Ciarán Hancock: Fine Gael must undo damage to pensions
Leo Varadkar’s approach to INM pension is very different to that of last government
Last week, Minister for Social Protection Leo Varadkar weighed in on the debate about the plight of members of Independent News & Media’s defined benefit pension schemes.
The company plans to cease payments to the scheme, leaving trustees with no choice but to wind it up. The move would wipe out a large chunk of the benefits of members, while yielding a €24 million benefit to INM’s balance sheet.
It’s a huge blow to those close to retirement with no prospect of making up the lost ground.
Varadkar has asked Attorney General Máire Whelan if it is possible to intervene in the INM case on “behalf of the public interest” when the company seeks High Court approval in the new year for a restructuring of its capital.
Trustees of Aer Lingus’s pension plans undertook a similar manoeuvre with success in 2013 as the airline sought to reduce its capital reserves to pay a dividend at a time when there was a €930 million deficit in the company’s pensions.
Varadkar’s intervention is no doubt well-meaning and his support will have been welcomed by the 400 or so members of the INM schemes.
However, it contrasts sharply with the attitude towards pensions of the Fine Gael governments in which Varadkar has served since March 2011.
‘Temporary measure’Michael Noonan
This was to fund its jobs initiative, primarily the reduction in the 9 per cent Vat rate for the tourism and hospitality sector. Varadkar was the minister for tourism at the time.
This was to be a “temporary measure” lasting four years. Instead, it was extended into 2015 and increased in value to 0.75 per cent for 2014. It generated some €2.39 billion in revenue for the exchequer over the five years.
Even pensioners had to cough up with the cost of the levy deducted from their monthly payments.
In January 2015, pensions ombudsman Paul Kenny told the Oireachtas finance committee that the imposition of a levy was “legal but not necessarily fair”.
He noted that in the case of a number of public sector-funded, defined benefit schemes, the State had taken both the public service pension reduction and the levy, which he deemed to be “penal and unfair”.
Kenny said the levy would result in a “permanent reduction in the annual pensions of a great many scheme members”.
Fine Gael has also dipped into the pockets of public servants with the pension-related deduction (PRD).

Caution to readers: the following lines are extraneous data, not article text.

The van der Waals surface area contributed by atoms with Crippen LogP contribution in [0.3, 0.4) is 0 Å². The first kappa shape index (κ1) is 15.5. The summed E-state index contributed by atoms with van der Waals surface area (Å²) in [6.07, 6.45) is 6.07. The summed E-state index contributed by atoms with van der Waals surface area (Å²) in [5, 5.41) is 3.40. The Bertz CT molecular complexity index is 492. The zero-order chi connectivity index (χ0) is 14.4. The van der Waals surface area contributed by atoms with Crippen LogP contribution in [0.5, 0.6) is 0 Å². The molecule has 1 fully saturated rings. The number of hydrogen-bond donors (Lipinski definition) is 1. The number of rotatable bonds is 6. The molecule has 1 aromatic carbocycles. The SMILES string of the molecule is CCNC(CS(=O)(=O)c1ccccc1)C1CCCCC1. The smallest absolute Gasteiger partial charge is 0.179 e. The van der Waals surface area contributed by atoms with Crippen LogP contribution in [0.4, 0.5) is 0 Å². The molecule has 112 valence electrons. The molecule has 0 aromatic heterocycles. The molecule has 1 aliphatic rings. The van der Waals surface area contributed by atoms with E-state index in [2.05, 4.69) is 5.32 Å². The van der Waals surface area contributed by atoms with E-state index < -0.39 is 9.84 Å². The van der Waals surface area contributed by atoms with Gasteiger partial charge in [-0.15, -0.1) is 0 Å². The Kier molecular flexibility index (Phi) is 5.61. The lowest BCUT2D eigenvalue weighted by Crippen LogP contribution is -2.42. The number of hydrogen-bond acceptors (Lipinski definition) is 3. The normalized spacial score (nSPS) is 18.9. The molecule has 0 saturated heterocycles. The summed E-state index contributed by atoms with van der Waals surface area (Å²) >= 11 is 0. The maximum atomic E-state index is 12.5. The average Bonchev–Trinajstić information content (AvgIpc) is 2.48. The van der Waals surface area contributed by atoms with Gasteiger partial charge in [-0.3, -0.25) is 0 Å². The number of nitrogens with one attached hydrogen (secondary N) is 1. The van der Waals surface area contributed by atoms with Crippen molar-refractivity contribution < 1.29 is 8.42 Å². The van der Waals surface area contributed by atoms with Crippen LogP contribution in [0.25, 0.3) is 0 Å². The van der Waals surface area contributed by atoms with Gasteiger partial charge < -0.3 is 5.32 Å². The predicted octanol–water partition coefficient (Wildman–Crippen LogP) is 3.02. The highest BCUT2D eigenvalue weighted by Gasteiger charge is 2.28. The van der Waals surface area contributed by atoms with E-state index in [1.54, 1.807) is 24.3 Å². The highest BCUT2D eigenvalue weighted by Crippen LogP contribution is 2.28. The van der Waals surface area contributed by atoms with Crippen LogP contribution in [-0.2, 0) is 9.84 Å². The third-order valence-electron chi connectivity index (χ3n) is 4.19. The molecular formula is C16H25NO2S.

Granted this was introduced by Fianna Fáil in 2009 but it was enshrined in deals agreed with unions by the former Fine Gael-Labour Party coalition.
The PRD ranged up to 10.5 per cent on incomes above €15,000. The impact has since been eased for lower-paid workers but vast numbers of public servants continue to pay the hefty deduction.
The difference here is that public servants retain their pension entitlements, which are superior to those of private sector workers.
In today’s money, the pending two-year delay in receiving their State pension would cost workers more than €24,000. It’s a particular blow to private sector workers without a supplementary pension.
We are told that the current pay-as-you-go State pension, which costs €7 billion a year, is unsustainable due to people living longer and a forecasted reduction in the ratio of workers to pensioners.
Just 35 per cent of private sector workers have their own pension funds.
Varadkar is now proposing a new universal workplace retirement saving system for those without a supplementary provision.
He set up a group last year to look at the issue while the Pensions Authority recently completed a public consultation on its own reform proposals.
A system of automatic enrolment by employers – whereby workers would have to opt out – has been mooted but no definitive decision has been made and it could be years before a scheme is up and running.
There has been a lack of strategy from successive governments in tackling the pensions issue and it remains to be seen if Varadkar will follow through on his reform agenda.
Fine Gael has a lot of work to do in the pensions area to reverse the damage it has imposed over the past five years.